Dylan Schoemaker, graduate research assistant at the University of Wisconsin-Madison, has studied the response of maize hybrids across environments as part of the Genomes To Fields Initiative, which the National Corn Growers Association (NCGA) funds. Aside from his studies, Dylan was a part of the NCGA Research Ambassador program where he found value in forming scientist-grower relationships to help bring attention to issues like food security and climate change.
Dylan’s research looks at understanding how corn responds to different environmental conditions and uses that information to predict hybrid performance in new environments. His research works to quantify these effects on genomes.
“My research strives to understand what components of the environment—such as rainfall, temperate, and soil moisture—can be incorporated into statistical models to predict hybrid performance across diverse environmental conditions,” explains Dylan.
Furthermore, Dylan’s work strives to understand the relationship between inbred ear, kernel and cob architecture and hybrid grain yield. Using these traits, Dylan hopes to better predict corn performance.
Looking back on his time as an NCGA Research Ambassador, Dylan found a new value in bringing scientists and producers together to continue improving corn production. More specifically, he shared the importance each sector has on each other to see tangible progress.
“As a graduate student, I am constantly caught up in the very small details on my work, making it easy to forget about the largest overall picture: helping improve the lives of producers and consumers,” shares Dylan, acknowledging the fact that this program has given him the opportunity to refocus his research and rejuvenate his passion for the industry.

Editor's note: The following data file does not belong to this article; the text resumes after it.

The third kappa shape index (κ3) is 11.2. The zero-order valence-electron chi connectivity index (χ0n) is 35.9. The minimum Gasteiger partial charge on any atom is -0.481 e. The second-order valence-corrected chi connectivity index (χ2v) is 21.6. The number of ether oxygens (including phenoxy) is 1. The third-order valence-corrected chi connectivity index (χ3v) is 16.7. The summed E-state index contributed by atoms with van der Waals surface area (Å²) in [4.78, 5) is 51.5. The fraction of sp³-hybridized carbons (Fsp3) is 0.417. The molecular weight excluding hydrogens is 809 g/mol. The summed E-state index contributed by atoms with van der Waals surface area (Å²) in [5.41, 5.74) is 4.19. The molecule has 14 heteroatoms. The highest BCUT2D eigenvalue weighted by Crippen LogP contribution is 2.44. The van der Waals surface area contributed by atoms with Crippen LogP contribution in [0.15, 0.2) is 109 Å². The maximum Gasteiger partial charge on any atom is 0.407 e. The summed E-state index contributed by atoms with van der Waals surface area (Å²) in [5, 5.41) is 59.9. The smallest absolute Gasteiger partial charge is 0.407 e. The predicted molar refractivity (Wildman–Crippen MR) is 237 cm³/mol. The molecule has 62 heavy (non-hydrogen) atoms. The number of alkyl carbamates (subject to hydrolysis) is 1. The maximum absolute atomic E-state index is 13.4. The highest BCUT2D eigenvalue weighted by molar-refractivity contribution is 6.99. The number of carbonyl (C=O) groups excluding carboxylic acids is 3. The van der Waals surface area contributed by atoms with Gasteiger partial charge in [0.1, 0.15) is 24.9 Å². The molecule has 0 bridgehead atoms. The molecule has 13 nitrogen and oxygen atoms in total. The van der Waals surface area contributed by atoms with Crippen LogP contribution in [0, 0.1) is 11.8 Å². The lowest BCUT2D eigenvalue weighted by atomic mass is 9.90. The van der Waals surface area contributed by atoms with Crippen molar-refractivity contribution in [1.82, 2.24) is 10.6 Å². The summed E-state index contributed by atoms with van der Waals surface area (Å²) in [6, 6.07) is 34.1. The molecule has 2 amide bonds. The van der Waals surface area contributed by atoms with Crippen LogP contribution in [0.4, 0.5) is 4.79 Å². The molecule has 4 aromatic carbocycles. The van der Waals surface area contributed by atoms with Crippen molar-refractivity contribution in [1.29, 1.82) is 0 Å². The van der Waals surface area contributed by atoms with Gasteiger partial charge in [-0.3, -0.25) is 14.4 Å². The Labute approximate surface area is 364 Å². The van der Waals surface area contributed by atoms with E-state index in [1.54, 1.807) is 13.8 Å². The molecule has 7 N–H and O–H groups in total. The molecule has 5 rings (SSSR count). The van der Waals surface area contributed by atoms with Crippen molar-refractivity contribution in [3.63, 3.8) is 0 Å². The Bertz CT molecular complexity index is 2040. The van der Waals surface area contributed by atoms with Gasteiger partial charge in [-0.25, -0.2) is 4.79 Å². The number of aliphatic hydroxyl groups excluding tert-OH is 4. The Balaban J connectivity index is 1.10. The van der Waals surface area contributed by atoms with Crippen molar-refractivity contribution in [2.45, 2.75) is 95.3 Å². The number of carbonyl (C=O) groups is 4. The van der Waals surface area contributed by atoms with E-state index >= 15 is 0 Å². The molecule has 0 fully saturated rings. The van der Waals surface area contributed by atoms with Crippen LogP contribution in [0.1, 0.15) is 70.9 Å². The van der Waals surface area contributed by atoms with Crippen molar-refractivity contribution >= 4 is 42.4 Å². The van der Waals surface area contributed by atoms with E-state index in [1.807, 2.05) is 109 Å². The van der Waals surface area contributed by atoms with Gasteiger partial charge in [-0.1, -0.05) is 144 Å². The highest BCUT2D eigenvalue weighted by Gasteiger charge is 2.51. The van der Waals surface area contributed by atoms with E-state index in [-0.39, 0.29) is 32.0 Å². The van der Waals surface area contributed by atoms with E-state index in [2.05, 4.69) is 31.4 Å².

Dylan earned his Bachelor of Science in Plant Sciences at The Pennsylvania State University. While there, he was actively involved in the school’s agriculture department by serving as a student representative through the organization Ag Advocates, which allowed him to recruit potential ag students as well as lead a community outreach day focused on the role of agriculture in everyday life. Dylan was able to carry on his leadership abilities to the University of Wisconsin-Madison where he was elected the Agronomy Student Representative for the Plant Science Graduate Student Council.
The NCGA Research Ambassador program was developed by the Sustainable Ag Research Action Team and supported by Valent. The program is designed to create a network of young leaders passionate about the agriculture industry. Participants are given the opportunity to interact with corn growers, participate in Capitol Hill visits, attend NCGA meetings and connect their lab to the farm.